A long time ago, a lot of years ago, I visited a Mayan shaman. I had been the victim of a violent crime and sought treatment for Post Traumatic Stress Disorder, and my therapist suggested I see this practitioner, who was a colleague of hers, for some more traditional healing.
This shaman presented an intriguing mix of esoteric wisdom and childlike wonder. Before I even opened my mouth upon meeting him, he diagnosed me with an unrelated medical condition, which he then proceeded to fix. I’m not even making this up. I came to him for psychological help and somehow he intuitively knew about this other issue, and after the session, I did not have this problem anymore.
At the same time, his treatment method involved copious quantities of tequila, some of which he ingested himself, and after our session, we fell to to talking, in the process of which he locked himself out of the house. Then he passed out on the porch.
I relate this part of the story to highlight that place where brilliance and innocence overlap, where what can be great and astonishing can, at the same time, be small and ordinary. This guy was a metaphor for everything real in the world.
We also took a spirit journey together, or, more accurately, he took a spirit journey and I sort of followed along. There were 4 main points of interest along the way, 2 of which made immediate sense to me, and 2 of which took many years to resonate into clarity. In fact, 1 of them really only started to take on meaning as I began writing this blog post. But the other one (and yes, here comes the point) regarded the butterfly, a symbol of transformation, but also a symbol of inspiration.
Why does it mean to follow the butterfly, I wondered. It is to pursue that which is beautiful, but also elusive, but also metamorphic, meaning that the butterfly can initiate change. While slow human eyes might see a caterpillar as a separate creature, apart from the dazzling winged creature it will become, they are one and the same. The caterpillar is the butterfly; the butterfly is the caterpillar. The caterpillar may be an ugly little creature chomping all the leaves off your citrus trees one day, but after a brief period of transition, it’s a flying jewel. Everything is transitional, and everything has the potential for great harm, or great good.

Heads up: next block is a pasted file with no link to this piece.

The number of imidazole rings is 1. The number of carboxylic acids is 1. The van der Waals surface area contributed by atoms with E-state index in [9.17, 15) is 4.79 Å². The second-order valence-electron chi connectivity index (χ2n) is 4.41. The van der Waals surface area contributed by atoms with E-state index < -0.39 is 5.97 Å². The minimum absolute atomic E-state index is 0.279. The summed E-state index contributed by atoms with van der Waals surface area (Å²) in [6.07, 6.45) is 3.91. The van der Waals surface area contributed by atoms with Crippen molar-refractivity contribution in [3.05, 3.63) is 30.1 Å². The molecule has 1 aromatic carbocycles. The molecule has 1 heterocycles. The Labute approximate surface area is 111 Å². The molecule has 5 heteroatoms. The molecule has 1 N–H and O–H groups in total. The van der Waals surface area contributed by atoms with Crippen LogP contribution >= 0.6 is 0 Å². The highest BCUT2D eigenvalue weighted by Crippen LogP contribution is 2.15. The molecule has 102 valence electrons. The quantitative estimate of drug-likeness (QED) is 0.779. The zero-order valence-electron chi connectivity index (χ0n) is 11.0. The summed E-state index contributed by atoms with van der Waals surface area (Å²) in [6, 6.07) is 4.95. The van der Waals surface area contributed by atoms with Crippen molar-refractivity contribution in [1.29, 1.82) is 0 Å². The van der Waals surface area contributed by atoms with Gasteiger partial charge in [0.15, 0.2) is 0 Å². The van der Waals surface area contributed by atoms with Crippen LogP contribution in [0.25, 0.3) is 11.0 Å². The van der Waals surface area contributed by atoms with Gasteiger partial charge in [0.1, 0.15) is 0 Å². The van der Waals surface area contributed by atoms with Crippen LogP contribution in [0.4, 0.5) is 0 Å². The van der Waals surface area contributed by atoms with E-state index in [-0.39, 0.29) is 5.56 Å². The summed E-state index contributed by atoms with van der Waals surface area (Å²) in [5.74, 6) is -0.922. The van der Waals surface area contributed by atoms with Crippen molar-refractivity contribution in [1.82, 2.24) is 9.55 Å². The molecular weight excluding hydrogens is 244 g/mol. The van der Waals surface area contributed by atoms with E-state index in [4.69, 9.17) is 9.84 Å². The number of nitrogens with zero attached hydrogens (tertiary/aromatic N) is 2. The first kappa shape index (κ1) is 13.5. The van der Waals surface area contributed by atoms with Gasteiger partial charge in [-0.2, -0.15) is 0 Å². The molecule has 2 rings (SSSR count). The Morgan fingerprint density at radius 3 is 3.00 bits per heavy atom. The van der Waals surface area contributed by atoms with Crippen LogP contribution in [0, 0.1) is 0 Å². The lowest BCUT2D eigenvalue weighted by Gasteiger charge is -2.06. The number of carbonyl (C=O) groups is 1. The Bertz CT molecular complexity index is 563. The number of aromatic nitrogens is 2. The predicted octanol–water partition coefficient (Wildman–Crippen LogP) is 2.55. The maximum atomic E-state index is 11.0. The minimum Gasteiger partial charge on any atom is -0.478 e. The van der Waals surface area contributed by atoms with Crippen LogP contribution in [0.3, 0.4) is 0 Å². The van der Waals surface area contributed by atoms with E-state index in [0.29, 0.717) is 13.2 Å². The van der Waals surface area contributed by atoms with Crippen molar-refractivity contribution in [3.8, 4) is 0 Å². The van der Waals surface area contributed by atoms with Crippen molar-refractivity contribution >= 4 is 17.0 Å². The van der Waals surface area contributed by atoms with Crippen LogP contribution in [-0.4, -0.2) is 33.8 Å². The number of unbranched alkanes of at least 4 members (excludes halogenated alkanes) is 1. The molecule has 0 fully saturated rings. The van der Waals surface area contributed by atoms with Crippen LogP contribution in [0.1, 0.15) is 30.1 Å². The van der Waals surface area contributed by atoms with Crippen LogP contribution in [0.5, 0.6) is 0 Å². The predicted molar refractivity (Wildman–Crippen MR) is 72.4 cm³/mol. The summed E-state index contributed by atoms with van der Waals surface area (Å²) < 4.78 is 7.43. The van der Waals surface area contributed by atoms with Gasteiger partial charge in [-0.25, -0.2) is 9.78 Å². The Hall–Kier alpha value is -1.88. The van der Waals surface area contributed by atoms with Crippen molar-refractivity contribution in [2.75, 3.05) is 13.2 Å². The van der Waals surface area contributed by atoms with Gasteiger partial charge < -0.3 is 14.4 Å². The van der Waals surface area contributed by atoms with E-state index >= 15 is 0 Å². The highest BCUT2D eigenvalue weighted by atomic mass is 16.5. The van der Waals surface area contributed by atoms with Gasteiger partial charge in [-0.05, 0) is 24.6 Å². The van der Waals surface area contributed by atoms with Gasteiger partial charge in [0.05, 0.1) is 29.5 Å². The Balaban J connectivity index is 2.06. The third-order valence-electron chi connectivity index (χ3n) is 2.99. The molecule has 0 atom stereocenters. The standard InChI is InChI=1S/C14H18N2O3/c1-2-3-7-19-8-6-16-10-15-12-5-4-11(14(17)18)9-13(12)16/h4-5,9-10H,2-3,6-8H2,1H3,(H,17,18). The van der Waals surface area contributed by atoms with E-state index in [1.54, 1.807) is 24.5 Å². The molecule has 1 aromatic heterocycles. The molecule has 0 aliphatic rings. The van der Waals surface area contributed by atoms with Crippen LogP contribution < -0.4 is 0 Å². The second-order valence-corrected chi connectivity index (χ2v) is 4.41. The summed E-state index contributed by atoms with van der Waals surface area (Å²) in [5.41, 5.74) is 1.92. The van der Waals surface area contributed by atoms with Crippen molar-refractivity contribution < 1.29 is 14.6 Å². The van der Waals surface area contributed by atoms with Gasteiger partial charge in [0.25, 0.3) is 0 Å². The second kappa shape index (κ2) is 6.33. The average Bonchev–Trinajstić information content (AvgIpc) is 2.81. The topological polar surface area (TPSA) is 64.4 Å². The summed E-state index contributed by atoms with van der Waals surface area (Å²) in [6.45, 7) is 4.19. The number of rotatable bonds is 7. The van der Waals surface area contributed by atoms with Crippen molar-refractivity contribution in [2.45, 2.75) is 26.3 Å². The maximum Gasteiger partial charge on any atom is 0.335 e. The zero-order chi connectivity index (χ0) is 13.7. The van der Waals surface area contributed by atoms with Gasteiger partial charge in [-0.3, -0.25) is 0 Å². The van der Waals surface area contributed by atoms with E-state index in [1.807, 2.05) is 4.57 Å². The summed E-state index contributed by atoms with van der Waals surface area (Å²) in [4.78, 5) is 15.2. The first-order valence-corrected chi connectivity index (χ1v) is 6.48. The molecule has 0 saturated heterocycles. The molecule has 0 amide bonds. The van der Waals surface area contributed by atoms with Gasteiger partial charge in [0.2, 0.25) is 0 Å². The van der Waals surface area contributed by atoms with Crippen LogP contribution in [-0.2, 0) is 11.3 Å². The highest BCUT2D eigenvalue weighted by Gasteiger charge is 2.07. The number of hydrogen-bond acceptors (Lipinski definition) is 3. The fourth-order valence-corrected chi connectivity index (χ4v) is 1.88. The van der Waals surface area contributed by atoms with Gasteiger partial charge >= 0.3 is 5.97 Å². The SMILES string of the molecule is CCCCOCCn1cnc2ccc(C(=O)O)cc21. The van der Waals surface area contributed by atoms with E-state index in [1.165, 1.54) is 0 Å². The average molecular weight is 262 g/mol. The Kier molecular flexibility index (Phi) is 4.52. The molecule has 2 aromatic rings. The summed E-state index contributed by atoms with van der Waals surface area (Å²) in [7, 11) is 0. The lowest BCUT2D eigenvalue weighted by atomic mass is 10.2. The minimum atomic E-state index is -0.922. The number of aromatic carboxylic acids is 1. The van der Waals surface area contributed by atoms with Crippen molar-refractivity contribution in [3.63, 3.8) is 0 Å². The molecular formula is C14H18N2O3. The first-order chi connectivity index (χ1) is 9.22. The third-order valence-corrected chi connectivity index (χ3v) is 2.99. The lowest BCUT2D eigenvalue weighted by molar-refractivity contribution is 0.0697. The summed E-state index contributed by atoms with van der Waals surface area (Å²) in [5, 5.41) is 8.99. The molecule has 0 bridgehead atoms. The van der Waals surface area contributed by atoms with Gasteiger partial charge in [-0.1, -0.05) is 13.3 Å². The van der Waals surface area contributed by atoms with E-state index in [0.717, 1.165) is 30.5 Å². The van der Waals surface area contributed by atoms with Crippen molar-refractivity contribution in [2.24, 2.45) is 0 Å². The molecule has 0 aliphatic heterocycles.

The tao of art isn’t some kind of garden party; it’s a trek through the jungle. Your guide is this ephemeral, elusive wisp: a butterfly, a muse, a feeling. An interior faith that an invisible compass points true; that the exterior magnetic compulsion is trustworthy.
For me, this is the way of the butterfly. There’s the belief that the butterfly exists, that it is a real thing even though you can’t capture or contain it, and there’s the belief that the butterfly represents what you feel it should represent. In other words, there are 2 voices: the snake says “stop,” the butterfly says “go.” The snake crushes; the butterfly expands. The snake prevents; the butterfly compels. The artist has to own these creatures, and decide which one to privilege. One most likely yells rude epithets constantly, but most often when it’s likely to trip you up. The other whispers all the truths and secrets you long to hear, but only when you are listening.